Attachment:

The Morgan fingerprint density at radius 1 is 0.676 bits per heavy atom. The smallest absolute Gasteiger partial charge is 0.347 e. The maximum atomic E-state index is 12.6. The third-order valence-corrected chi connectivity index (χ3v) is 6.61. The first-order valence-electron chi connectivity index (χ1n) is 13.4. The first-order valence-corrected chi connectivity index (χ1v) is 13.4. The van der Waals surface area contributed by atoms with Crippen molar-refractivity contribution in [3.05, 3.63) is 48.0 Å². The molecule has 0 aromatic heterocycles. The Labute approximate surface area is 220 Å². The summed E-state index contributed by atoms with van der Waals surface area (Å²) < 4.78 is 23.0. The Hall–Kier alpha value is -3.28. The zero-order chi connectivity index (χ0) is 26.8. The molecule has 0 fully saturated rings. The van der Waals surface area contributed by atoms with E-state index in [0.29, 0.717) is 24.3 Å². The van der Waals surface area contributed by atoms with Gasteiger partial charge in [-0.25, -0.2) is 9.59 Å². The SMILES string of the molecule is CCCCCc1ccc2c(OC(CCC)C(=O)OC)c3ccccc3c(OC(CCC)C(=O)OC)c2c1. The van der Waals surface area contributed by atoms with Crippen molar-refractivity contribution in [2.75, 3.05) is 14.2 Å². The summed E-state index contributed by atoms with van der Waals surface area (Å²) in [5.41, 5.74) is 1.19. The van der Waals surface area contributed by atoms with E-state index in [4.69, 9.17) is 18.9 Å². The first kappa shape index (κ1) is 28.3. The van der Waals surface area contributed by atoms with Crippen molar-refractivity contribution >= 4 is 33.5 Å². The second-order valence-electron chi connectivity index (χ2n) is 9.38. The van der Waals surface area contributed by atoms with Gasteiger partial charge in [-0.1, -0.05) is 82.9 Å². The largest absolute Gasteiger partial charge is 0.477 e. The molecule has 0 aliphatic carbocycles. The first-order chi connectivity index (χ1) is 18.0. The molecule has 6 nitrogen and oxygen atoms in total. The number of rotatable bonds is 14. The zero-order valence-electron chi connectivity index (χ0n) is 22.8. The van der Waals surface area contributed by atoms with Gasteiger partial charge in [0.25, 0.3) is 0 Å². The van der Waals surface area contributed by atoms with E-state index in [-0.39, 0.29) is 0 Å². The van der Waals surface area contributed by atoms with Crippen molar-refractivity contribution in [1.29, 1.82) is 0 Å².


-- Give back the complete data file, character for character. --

The Morgan fingerprint density at radius 1 is 0.676 bits per heavy atom. The smallest absolute Gasteiger partial charge is 0.347 e. The maximum atomic E-state index is 12.6. The third-order valence-corrected chi connectivity index (χ3v) is 6.61. The first-order valence-electron chi connectivity index (χ1n) is 13.4. The first-order valence-corrected chi connectivity index (χ1v) is 13.4. The van der Waals surface area contributed by atoms with Crippen molar-refractivity contribution in [3.05, 3.63) is 48.0 Å². The molecule has 0 aromatic heterocycles. The Labute approximate surface area is 220 Å². The summed E-state index contributed by atoms with van der Waals surface area (Å²) < 4.78 is 23.0. The Hall–Kier alpha value is -3.28. The zero-order chi connectivity index (χ0) is 26.8. The molecule has 0 fully saturated rings. The van der Waals surface area contributed by atoms with E-state index in [0.29, 0.717) is 24.3 Å². The van der Waals surface area contributed by atoms with Gasteiger partial charge in [-0.25, -0.2) is 9.59 Å². The SMILES string of the molecule is CCCCCc1ccc2c(OC(CCC)C(=O)OC)c3ccccc3c(OC(CCC)C(=O)OC)c2c1. The van der Waals surface area contributed by atoms with Crippen molar-refractivity contribution in [2.75, 3.05) is 14.2 Å². The summed E-state index contributed by atoms with van der Waals surface area (Å²) in [5.41, 5.74) is 1.19. The van der Waals surface area contributed by atoms with E-state index in [4.69, 9.17) is 18.9 Å². The first kappa shape index (κ1) is 28.3. The van der Waals surface area contributed by atoms with Crippen molar-refractivity contribution >= 4 is 33.5 Å². The second-order valence-electron chi connectivity index (χ2n) is 9.38. The van der Waals surface area contributed by atoms with Gasteiger partial charge in [-0.1, -0.05) is 82.9 Å². The largest absolute Gasteiger partial charge is 0.477 e. The molecule has 0 aliphatic carbocycles. The first-order chi connectivity index (χ1) is 18.0. The molecule has 6 nitrogen and oxygen atoms in total. The number of rotatable bonds is 14. The zero-order valence-electron chi connectivity index (χ0n) is 22.8. The van der Waals surface area contributed by atoms with Gasteiger partial charge in [0.25, 0.3) is 0 Å². The van der Waals surface area contributed by atoms with E-state index in [-0.39, 0.29) is 0 Å². The van der Waals surface area contributed by atoms with Crippen molar-refractivity contribution in [1.29, 1.82) is 0 Å².